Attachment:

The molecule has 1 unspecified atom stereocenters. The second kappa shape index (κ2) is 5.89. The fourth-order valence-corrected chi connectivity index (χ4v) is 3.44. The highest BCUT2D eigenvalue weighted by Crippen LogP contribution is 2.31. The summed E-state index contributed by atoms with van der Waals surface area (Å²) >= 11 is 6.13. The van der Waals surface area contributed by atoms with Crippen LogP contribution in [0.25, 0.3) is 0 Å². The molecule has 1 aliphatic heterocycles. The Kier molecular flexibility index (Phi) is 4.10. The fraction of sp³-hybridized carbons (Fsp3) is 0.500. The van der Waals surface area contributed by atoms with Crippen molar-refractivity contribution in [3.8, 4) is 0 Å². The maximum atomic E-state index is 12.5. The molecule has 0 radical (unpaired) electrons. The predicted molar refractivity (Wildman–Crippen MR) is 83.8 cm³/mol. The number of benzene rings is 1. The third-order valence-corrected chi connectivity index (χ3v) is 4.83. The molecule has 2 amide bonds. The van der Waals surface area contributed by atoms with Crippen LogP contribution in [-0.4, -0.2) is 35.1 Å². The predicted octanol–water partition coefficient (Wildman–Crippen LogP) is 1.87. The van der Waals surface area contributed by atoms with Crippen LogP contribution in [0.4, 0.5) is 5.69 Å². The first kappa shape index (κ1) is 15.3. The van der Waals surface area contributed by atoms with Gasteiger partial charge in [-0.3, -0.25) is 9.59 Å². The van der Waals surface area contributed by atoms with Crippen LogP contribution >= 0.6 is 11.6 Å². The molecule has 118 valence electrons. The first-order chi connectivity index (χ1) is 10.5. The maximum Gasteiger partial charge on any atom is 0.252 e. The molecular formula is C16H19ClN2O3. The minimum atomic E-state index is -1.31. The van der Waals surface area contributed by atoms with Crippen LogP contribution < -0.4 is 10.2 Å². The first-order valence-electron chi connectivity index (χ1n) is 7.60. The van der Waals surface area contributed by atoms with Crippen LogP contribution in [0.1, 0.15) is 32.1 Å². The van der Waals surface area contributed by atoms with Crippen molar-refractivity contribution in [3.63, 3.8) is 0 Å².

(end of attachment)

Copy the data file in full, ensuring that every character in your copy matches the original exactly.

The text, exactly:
The molecule has 1 unspecified atom stereocenters. The second kappa shape index (κ2) is 5.89. The fourth-order valence-corrected chi connectivity index (χ4v) is 3.44. The highest BCUT2D eigenvalue weighted by Crippen LogP contribution is 2.31. The summed E-state index contributed by atoms with van der Waals surface area (Å²) >= 11 is 6.13. The van der Waals surface area contributed by atoms with Crippen LogP contribution in [0.25, 0.3) is 0 Å². The molecule has 1 aliphatic heterocycles. The Kier molecular flexibility index (Phi) is 4.10. The fraction of sp³-hybridized carbons (Fsp3) is 0.500. The van der Waals surface area contributed by atoms with Crippen molar-refractivity contribution in [3.8, 4) is 0 Å². The maximum atomic E-state index is 12.5. The molecule has 0 radical (unpaired) electrons. The predicted molar refractivity (Wildman–Crippen MR) is 83.8 cm³/mol. The number of benzene rings is 1. The third-order valence-corrected chi connectivity index (χ3v) is 4.83. The molecule has 2 amide bonds. The van der Waals surface area contributed by atoms with Crippen LogP contribution in [-0.4, -0.2) is 35.1 Å². The predicted octanol–water partition coefficient (Wildman–Crippen LogP) is 1.87. The van der Waals surface area contributed by atoms with Crippen LogP contribution in [0.4, 0.5) is 5.69 Å². The first kappa shape index (κ1) is 15.3. The van der Waals surface area contributed by atoms with Gasteiger partial charge in [-0.3, -0.25) is 9.59 Å². The van der Waals surface area contributed by atoms with Crippen LogP contribution >= 0.6 is 11.6 Å². The molecule has 118 valence electrons. The first-order chi connectivity index (χ1) is 10.5. The maximum Gasteiger partial charge on any atom is 0.252 e. The molecular formula is C16H19ClN2O3. The minimum atomic E-state index is -1.31. The van der Waals surface area contributed by atoms with Crippen LogP contribution < -0.4 is 10.2 Å². The first-order valence-electron chi connectivity index (χ1n) is 7.60. The van der Waals surface area contributed by atoms with Crippen LogP contribution in [0.1, 0.15) is 32.1 Å². The van der Waals surface area contributed by atoms with Crippen molar-refractivity contribution in [3.63, 3.8) is 0 Å².